The solvent borne products may contain relatively substantial residues of solvents for long periods of time after application if the coating is applied in too high dry film thicknesses or under marginal drying/curing conditions. This phenomenon is designated solvent entrapment. Such residues of solvents in the seemingly dry and cured film will form minute vacuoles in the coating film. When these solvent residues evaporate over time, they leave behind these vacuoles which implies a (considerable) weakening of the coating film as concerns properties such as mechanical strength and impermeability, which in turn will lead to a (substantial) reduction in the lining’s
Solvent free products are naturally nor prone to solvent retention. However, this class of materials often has poor wetting properties as compared to the solvent borne products. It is therefore often necessary to increase the surface roughness on the substrate to secure the desired adhesion.
The paint industry has more than twenty years experience with pure epoxy products for ballast tanks on ships. Even though the experience base is somewhat narrower that what the case is for coal tar epoxy products, experience show that the pure epoxy products may provide adequate protection for service periods of up to fifteen years. Basically, epoxy mastic products represent modifications of the pure epoxy coatings. In common with all modifications, a certain degree of compromise is implied, which may affect the coatings’ service life detrimentally.
The paint industry’s experience with these products is somewhat limited as the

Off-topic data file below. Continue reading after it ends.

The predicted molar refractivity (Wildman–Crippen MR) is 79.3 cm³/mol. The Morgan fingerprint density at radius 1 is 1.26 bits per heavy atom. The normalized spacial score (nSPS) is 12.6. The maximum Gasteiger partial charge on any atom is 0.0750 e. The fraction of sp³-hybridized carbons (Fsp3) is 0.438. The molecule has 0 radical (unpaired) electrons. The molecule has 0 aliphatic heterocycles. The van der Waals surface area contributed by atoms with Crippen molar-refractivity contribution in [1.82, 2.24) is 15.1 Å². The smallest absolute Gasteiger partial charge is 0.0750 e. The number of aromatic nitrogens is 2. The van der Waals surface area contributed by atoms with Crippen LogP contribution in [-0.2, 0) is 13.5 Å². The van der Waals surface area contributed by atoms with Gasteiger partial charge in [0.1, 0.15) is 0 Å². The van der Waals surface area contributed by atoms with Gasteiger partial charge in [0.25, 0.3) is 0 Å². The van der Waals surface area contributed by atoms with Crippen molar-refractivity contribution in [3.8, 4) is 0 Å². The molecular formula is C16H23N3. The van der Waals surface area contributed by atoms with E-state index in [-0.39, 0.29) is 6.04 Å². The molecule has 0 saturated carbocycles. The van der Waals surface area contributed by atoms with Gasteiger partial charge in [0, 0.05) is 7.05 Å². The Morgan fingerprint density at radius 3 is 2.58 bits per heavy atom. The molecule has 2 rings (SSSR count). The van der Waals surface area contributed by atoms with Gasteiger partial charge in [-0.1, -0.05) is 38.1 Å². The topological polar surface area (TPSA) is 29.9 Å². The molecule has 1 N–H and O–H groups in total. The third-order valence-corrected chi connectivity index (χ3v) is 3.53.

formulations supplied today only has been in the market for 5—7 years. The earlier
formulations of the epoxy mastic coatings exhibited certain problems, however, these seem now to have been overcome. The future will show if this impression is correct. On the other hand the epoxy mastic coatings have very good adhesive properties, especially to surfaces, which have been marginally treated, making them well suited for maintenance work. However, it should always be borne in mind that the service life of coatings is dependent on the substrate’s cleanliness and the adhesion of the
Products like flotation coatings (oils), products based on sheep (wool) grease, pure bituminous coatings etc. seem to play no significant role in the market anymore. In writer’s opinion, this is a positive development in as much as these types of products only give temporary protection and need to be renewed frequently in order to give any degree of service life to their corrosion protection of the steel in ballast tanks.
It should be mentioned that the testing programme originally developed by Marintek in Sandefjord, Norway has developed into a yardstick for testing of lining systems for ballast tanks. The rating B-1 is the highest achievable.
[The Sandefjord section of Marintek has been (partly) taken over by DNV and the
testing programme for ballast tanks will be continued at DNV in Bergen, Norway.]